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Is there a difference between spine and backbone in use or in meaning? I think they both mean the same and can be replaced by each other. However, I'd say backbone is used more in figurative speech, but this is just a guess on my part.

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Backbone and spine are both common names for the vertebral column, the series of bones from one's head to pelvis. In my personal opinion, backbone comes across as more of an informal name than spine.

It is worth noting that both of these words, however, have other meanings as well:

  • Spine can also be used to refer to a needle-like protrusion on plants and animals (among other things) such as a thorn. It can also reference the bound edge of a book.
  • Backbone can also be used to refer to nearly any fundamental support structure. For example, an internet backbone, which is the top level of inter-connectivity between core pieces of the internet.
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Yes, like many of our words, the Latinate one (spine) is the more elite form, while the Germanic one (backbone) is more informal. –  Kosmonaut Jun 25 '11 at 14:59
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As reported by the NOAD, the meaning of backbone is:

  • the series of vertebrae extending from the skull to the pelvis
  • (figurative) the chief support of a system or organization; the mainstay
  • (figurative) strength of character; firmness
  • the spine of a book

For those meanings, there is a similar meaning for spine.

In zoology and botany, spine is also any hard pointed defensive projection or structure, while in geology it means also "a tall mass of viscous lava extruded from a volcano."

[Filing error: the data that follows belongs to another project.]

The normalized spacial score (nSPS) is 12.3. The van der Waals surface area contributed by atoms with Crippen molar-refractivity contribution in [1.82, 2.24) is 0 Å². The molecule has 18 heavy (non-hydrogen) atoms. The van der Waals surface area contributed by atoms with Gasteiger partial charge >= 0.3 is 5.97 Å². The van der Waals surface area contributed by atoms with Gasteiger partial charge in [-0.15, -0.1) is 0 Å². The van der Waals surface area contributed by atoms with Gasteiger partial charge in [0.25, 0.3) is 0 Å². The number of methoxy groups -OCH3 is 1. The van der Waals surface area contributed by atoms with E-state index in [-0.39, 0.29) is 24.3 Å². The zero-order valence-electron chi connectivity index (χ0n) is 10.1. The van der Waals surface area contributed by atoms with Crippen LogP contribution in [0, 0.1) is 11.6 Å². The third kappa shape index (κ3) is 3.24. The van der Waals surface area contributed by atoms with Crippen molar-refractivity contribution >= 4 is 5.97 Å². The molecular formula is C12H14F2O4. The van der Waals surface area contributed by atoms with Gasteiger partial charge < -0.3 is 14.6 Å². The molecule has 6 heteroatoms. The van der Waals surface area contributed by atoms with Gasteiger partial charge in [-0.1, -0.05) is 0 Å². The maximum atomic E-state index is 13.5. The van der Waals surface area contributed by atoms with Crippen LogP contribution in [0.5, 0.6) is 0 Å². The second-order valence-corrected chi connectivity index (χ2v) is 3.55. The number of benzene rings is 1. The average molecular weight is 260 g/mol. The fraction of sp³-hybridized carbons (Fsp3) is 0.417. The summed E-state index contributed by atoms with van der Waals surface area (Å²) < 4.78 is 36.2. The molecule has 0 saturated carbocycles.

In biochemistry, backbone means also "the main chain of a polymeric molecule."

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The term "backbone" is pretty much restricted to a single idiom: to "show some backbone," which means to be brave or resolute.

In this phrase, you can substitute the word "spine," and the meaning is unchanged. In almost any other conceivable instance, you'll want the word "spine," as in, "she injured her spine in the accident."

Edit: The above only refers to mammalian physiology. Figurative or metaphorical uses of "backbone," such as "ATT is the backbone of the Internet" or such is a different matter.

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Also worth noting that, adjectivally, the subject of your idiom would be considered spineless. –  Callithumpian Jun 25 '11 at 13:03
    
I'd say I hear backbone used about as much as spine far beyond the context of this idiom. –  Karl Jun 25 '11 at 13:04
    
@Karl: ngrams.googlelabs.com/… –  The Raven Jun 25 '11 at 13:09
    
I would expect spine to be used more commonly in medical settings, hence its appearance in more books. A quick look at the references supports this quite well. On the street though, I would say they both enjoy frequent use. –  Karl Jun 25 '11 at 15:51
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It's funny that in denoting bravery or courage, 'spine' and 'backbone' are interchangeable ... However, to indicate the opposite, you would say that somebody was either 'spineless', or 'lacking in backbone'. (I certainly have never heard anyone accuse another of being 'backboneless'.) –  bracho monacho Jun 26 '11 at 3:15
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protected by RegDwigнt Mar 5 '12 at 15:14

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